NASA ready for November launch of car-sized Mars rover
The 1-ton rover will examine Gale Crater during a nearly two-year mission.
November 14, 2011
NASA’s most advanced mobile robotic laboratory, which will examine one of the most intriguing areas on Mars, is in final preparations for a launch from Florida’s Space Coast at 10:25 a.m. EST November 25.
This computer-generated view depicts part of Mars at the boundary between darkness and daylight, with an area including Gale Crater beginning to catch morning light. Credit: NASA/JPL-Caltech
The Mars Science Laboratory (MSL) mission will carry Curiosity, a rover with more scientific capability than any ever sent to another planet. The rover is now sitting atop an Atlas V rocket awaiting liftoff from Cape Canaveral Air Force Station.
“Preparations are on track for launching at our first opportunity,” said Pete Theisinger from NASA’s Jet Propulsion Laboratory (JPL) in Pasadena, California. “If weather or other factors prevent launching then, we have more opportunities through December 18.”
Scheduled to land on the Red Planet in August 2012, the 1-ton rover will examine Gale Crater during a nearly two-year prime mission. Curiosity will land near the base of a layered mountain 3 miles (5 kilometers) high inside the crater. The rover will investigate whether environmental conditions ever have been favorable for development of microbial life and preserved evidence of those conditions.
“Gale gives us a superb opportunity to test multiple potentially habitable environments and the context to understand a long record of early environmental evolution of the planet,” said John Grotzinger, project scientist for MSL at the California Institute of Technology in Pasadena. “The portion of the crater where Curiosity will land has an alluvial fan likely formed by water-carried sediments. Layers at the base of the mountain contain clays and sulfates, both known to form in water.”
Curiosity is twice as long and five times as heavy as earlier Mars rovers Spirit and Opportunity. The rover will carry a set of 10 science instruments weighing 15 times as much as its predecessors’ science payloads.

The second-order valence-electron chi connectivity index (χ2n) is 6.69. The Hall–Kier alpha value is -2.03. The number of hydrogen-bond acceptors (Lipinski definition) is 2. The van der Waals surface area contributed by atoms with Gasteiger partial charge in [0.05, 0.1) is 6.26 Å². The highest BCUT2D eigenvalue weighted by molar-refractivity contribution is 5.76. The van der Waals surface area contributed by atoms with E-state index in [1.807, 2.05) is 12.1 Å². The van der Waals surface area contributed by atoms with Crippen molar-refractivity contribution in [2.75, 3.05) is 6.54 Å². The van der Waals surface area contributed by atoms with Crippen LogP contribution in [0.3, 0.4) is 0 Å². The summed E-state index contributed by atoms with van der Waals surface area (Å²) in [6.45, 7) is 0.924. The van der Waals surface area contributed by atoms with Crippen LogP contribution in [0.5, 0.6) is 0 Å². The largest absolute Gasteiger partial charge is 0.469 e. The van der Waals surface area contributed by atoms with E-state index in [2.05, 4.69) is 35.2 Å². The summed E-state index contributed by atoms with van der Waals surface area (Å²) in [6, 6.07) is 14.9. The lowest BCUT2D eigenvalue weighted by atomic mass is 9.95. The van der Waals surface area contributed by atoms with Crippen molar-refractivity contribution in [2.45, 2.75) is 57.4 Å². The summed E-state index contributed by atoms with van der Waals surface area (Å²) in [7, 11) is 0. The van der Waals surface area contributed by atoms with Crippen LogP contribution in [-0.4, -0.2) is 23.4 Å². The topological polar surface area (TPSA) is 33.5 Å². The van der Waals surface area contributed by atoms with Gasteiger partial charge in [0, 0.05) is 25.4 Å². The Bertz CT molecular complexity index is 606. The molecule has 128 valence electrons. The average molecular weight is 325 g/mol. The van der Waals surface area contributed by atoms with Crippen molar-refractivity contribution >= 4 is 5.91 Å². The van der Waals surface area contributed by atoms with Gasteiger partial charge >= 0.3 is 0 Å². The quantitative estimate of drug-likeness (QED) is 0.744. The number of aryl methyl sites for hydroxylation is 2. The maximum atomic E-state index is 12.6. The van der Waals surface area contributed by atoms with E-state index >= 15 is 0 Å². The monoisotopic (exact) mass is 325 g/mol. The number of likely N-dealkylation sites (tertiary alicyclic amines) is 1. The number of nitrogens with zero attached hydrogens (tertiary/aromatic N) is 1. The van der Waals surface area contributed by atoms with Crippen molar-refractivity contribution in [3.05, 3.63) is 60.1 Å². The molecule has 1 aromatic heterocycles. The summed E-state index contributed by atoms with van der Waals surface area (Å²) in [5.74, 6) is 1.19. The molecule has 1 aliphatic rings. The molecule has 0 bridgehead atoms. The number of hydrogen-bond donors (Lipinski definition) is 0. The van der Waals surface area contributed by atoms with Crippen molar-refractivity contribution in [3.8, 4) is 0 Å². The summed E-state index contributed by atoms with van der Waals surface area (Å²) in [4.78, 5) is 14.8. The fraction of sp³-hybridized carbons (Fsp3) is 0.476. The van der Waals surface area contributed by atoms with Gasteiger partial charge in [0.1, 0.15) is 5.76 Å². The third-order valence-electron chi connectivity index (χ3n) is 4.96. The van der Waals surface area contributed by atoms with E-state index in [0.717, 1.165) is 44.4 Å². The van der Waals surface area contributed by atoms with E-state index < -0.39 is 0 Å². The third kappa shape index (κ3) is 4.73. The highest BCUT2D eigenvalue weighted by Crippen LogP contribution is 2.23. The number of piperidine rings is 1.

A mast extending to 7 feet (2.1 meters) above ground provides height for cameras and a laser-firing instrument to study targets from a distance. Instruments on a 7-foot-long (2.1m) arm will study targets up close. Analytical instruments inside the rover will determine the composition of rock and soil samples acquired with the arm’s powdering drill and scoop. Other instruments will characterize the environment, including the weather and natural radiation that will affect future human missions.
“Mars Science Laboratory builds upon the improved understanding about Mars gained from current and recent missions,” said Doug McCuistion from NASA Headquarters in Washington, D.C. “This mission advances technologies and science that will move us toward missions to return samples from and eventually send humans to Mars.”
The mission is challenging and risky. Because Curiosity is too heavy to use an air-bag-cushioned touchdown, the mission will use a new landing method with a rocket-powered descent stage lowering the rover on a tether like a kind of sky-crane.
The mission will pioneer these precision landing methods during the spacecraft’s crucial dive through Mars’ atmosphere next August to place the rover onto a smaller landing target than any previously for a Mars mission. The target inside Gale Crater is 12 miles (20km) by 16 miles (25km). Rough terrain just outside that area would have disqualified the landing site without the improved precision.
No mission to Mars since the Viking landers in the 1970s has sought a direct answer to the question of whether life has existed on Mars. Curiosity is not designed to answer that question by itself, but its investigations for evidence about prerequisites for life will steer potential future missions toward answers.